It’s because Germans have integrated into US society seamlessly. So much so that what we think of as ‘quintessentially American’ parts of US culture are in fact German.
Germany has given America a voice and a culture
What makes the US American? Stars and stripes. Michael Jordan. Christmas.
Without German influence, Christmas in America would look, sound, and smell very different. And it’s not the only way that Germans have succeeded in directing American culture.
Here are a few of the most famous examples of German influence:
- Christmas: Without Germany there would be no tree, no gifts, and no Santa
- Apple pie: What’s as American as apple pie? Apple strudel. Because that’s where the love of the dish comes from
- Language: Who invented American-English? Noah Webster. And was he German? No. Webster might not have come from Germany, but some of the most American words did:
Without Germany the US wouldn’t be the same place that it is. So it’s high time the world gives Germany the credit it deserves.
‘Dark’ shows America loves its German connection
So what does the success of Netflix treasure Dark show about German success in America? That the land of the free loves its German connection, and that Germans can be hugely successful in the US as a result.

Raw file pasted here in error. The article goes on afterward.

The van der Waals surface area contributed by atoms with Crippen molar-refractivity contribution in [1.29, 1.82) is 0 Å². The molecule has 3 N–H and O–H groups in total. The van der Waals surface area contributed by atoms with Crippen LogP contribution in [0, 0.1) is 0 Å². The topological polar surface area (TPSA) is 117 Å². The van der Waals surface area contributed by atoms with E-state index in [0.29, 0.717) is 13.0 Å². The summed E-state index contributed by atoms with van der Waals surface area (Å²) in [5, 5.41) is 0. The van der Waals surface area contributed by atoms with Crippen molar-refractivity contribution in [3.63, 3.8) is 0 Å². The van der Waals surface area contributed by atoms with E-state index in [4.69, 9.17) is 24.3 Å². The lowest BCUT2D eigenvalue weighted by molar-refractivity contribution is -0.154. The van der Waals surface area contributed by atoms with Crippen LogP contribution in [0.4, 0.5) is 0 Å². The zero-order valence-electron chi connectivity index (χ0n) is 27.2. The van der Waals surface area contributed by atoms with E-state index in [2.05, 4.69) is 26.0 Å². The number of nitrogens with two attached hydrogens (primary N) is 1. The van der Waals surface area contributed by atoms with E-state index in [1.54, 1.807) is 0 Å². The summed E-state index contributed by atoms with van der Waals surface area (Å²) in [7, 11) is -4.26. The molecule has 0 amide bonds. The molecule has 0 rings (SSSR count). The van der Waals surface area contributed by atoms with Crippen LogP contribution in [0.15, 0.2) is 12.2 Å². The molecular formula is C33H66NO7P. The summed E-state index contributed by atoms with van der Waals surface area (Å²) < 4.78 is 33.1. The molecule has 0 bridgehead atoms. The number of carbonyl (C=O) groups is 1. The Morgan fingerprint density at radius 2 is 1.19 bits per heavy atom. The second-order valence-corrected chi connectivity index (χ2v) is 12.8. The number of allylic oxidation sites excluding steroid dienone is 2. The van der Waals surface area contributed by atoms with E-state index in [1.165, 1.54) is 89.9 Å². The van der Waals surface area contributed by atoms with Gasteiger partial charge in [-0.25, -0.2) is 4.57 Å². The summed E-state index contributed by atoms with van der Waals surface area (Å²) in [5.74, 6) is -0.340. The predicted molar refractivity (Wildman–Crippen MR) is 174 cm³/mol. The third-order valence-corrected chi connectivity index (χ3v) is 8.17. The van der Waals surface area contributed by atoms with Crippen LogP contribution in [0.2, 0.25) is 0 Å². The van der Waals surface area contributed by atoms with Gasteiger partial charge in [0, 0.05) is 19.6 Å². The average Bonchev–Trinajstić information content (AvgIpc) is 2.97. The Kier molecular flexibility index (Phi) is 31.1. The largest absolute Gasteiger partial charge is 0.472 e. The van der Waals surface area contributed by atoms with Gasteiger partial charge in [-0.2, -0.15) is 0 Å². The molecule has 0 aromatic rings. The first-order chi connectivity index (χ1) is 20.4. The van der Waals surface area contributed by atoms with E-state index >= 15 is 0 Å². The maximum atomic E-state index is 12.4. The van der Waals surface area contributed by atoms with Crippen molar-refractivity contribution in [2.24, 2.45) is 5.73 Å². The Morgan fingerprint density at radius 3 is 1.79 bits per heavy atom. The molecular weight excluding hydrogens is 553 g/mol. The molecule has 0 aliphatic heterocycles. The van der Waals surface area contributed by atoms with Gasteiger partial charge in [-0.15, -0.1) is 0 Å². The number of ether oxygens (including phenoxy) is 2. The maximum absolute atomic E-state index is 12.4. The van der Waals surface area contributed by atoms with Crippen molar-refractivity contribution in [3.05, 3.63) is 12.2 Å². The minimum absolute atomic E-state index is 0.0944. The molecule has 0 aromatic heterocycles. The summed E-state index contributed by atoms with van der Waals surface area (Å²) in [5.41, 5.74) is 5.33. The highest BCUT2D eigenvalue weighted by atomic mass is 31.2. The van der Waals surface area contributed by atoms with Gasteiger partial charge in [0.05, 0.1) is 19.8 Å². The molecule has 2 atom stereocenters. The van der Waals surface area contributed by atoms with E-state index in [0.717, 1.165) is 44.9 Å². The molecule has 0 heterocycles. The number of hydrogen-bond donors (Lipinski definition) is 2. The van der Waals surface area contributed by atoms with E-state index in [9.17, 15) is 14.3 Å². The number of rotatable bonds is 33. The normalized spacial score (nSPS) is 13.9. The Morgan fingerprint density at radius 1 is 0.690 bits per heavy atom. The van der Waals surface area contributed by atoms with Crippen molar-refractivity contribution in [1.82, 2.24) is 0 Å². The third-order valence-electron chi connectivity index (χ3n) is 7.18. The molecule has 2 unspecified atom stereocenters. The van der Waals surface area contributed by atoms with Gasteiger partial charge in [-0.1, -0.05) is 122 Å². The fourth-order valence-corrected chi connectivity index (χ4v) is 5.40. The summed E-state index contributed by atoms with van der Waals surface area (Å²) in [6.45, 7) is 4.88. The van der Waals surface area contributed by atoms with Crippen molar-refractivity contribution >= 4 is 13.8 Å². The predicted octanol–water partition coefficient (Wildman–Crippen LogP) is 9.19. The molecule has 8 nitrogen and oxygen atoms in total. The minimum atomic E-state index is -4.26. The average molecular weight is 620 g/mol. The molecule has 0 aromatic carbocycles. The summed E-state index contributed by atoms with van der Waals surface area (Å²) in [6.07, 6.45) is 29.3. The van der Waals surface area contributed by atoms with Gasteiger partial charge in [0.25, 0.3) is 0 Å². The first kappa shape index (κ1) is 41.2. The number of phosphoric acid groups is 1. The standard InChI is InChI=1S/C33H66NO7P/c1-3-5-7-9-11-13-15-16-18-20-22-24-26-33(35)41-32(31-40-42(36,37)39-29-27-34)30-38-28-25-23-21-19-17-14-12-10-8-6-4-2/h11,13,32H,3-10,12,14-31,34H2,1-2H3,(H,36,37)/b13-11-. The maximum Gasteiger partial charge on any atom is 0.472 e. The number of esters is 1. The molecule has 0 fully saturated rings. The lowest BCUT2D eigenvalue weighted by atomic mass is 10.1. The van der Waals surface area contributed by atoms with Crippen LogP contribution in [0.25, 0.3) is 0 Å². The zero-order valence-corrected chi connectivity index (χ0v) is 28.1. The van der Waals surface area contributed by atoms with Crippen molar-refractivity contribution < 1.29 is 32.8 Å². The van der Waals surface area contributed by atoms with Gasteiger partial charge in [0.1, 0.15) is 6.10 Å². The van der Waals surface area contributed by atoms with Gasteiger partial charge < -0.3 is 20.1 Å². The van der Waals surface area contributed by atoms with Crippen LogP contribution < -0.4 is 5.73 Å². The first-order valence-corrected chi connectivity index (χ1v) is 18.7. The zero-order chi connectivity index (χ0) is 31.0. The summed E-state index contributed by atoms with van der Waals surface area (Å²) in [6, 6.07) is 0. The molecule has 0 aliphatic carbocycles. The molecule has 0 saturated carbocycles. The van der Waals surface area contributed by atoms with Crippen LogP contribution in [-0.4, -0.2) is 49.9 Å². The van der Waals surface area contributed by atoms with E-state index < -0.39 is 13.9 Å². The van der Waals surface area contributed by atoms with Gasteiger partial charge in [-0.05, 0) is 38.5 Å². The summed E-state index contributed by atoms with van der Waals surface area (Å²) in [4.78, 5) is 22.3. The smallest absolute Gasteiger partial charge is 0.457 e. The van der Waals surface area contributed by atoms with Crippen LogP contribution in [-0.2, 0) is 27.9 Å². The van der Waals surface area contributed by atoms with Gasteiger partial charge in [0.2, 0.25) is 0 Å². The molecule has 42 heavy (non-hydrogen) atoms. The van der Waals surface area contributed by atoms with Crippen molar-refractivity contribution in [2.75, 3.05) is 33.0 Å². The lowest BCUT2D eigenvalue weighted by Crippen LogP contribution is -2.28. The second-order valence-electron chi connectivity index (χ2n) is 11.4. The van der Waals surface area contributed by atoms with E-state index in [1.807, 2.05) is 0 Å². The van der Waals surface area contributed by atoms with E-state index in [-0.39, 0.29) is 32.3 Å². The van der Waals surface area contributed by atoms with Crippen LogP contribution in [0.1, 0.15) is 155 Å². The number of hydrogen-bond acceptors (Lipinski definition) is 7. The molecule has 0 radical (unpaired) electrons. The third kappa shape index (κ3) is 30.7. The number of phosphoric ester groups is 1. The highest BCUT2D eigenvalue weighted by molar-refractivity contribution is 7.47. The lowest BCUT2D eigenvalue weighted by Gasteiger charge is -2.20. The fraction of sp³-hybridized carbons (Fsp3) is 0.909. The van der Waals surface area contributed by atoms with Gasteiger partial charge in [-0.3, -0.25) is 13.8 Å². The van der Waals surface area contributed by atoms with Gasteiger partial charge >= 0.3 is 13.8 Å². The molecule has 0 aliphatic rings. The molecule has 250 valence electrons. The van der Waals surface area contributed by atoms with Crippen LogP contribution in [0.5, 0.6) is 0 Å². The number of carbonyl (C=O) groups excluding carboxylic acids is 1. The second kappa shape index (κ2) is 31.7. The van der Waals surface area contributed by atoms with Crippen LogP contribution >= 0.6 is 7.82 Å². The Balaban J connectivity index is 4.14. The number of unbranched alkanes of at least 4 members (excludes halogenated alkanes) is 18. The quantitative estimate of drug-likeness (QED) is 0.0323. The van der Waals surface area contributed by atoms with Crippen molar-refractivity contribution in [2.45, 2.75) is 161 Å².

This opens up a whole realm of opportunity for German businesses. If you’re a German entrepreneur, why not use this connection to your advantage? You could open a quintessentially German business that would translate well to the American market, like a hipster bratwurst bar.
We know that hotdogs are popular in the US, so you could build on this — and the European roots of the American hotdog — and create a German hotdog food business.
If Netflix can sell a German TV show to the US market, you can easily sell a product that celebrates Germaness. You would need to do your market research and figure out who your key demographic is — is this case, the millennial hipster — and aim your products towards them. Creating buyer personas will help with establishing what your average customer would want. In this case, you could add quirky toppings or make a vegan versions of your bratwurst.
Americans have fallen for Germany. Not already read about Monte Joffee from New York City? Check out the recommended reading at the start of this article. Monte fell in love with the German language in the 1960s and continues to practice it. He’s one of the many success stories of German culture in America.
On the flip-side, see what this American mom thought of Germany when she moved her family to Berlin (hint, she loved it):
Dark is Netflix’s first German original series and it’s a brilliant show. But that’s not all. It’s also the latest example of Germany’s enduring success in America.
You’ve been reading a guest post by Kayleigh Alexandra
Kayleigh Alexandra is a content writer for Micro Startups — a site dedicated to giving through growth hacking. Visit the blog for articles featuring startups, entrepreneurs, charity insights, content, and artistic topics. Follow us on Twitter @getmicrostarted.